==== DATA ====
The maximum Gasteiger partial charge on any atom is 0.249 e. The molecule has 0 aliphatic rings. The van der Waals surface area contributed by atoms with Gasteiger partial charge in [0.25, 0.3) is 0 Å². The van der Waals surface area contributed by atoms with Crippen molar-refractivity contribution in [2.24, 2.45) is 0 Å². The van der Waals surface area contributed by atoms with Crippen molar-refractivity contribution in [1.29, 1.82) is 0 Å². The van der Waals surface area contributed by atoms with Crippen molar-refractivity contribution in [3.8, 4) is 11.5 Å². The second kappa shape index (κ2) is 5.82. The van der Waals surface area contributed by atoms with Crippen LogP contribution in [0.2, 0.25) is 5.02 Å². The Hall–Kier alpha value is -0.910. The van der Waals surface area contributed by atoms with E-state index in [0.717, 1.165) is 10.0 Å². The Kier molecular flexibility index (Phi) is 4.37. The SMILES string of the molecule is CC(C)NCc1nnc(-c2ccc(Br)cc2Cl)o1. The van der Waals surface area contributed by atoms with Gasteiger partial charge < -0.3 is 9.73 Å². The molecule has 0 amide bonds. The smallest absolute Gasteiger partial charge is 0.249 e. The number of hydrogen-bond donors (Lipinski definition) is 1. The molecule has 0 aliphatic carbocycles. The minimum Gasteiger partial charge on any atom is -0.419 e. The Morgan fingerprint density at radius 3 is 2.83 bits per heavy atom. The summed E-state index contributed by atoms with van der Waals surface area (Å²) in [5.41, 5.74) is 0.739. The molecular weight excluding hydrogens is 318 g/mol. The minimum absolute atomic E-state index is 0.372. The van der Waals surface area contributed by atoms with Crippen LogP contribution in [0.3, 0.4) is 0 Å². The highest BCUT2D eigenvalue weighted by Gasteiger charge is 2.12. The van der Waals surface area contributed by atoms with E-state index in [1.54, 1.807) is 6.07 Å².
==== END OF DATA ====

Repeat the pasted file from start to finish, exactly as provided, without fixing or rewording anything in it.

The maximum Gasteiger partial charge on any atom is 0.249 e. The molecule has 0 aliphatic rings. The van der Waals surface area contributed by atoms with Gasteiger partial charge in [0.25, 0.3) is 0 Å². The van der Waals surface area contributed by atoms with Crippen molar-refractivity contribution in [2.24, 2.45) is 0 Å². The van der Waals surface area contributed by atoms with Crippen molar-refractivity contribution in [1.29, 1.82) is 0 Å². The van der Waals surface area contributed by atoms with Crippen molar-refractivity contribution in [3.8, 4) is 11.5 Å². The second kappa shape index (κ2) is 5.82. The van der Waals surface area contributed by atoms with Crippen LogP contribution in [0.2, 0.25) is 5.02 Å². The Hall–Kier alpha value is -0.910. The van der Waals surface area contributed by atoms with E-state index in [0.717, 1.165) is 10.0 Å². The Kier molecular flexibility index (Phi) is 4.37. The SMILES string of the molecule is CC(C)NCc1nnc(-c2ccc(Br)cc2Cl)o1. The van der Waals surface area contributed by atoms with Gasteiger partial charge < -0.3 is 9.73 Å². The molecule has 0 amide bonds. The smallest absolute Gasteiger partial charge is 0.249 e. The number of hydrogen-bond donors (Lipinski definition) is 1. The molecule has 0 aliphatic carbocycles. The minimum Gasteiger partial charge on any atom is -0.419 e. The Morgan fingerprint density at radius 3 is 2.83 bits per heavy atom. The summed E-state index contributed by atoms with van der Waals surface area (Å²) in [5.41, 5.74) is 0.739. The molecular weight excluding hydrogens is 318 g/mol. The minimum absolute atomic E-state index is 0.372. The van der Waals surface area contributed by atoms with Crippen LogP contribution in [0.3, 0.4) is 0 Å². The highest BCUT2D eigenvalue weighted by Gasteiger charge is 2.12. The van der Waals surface area contributed by atoms with E-state index in [1.54, 1.807) is 6.07 Å².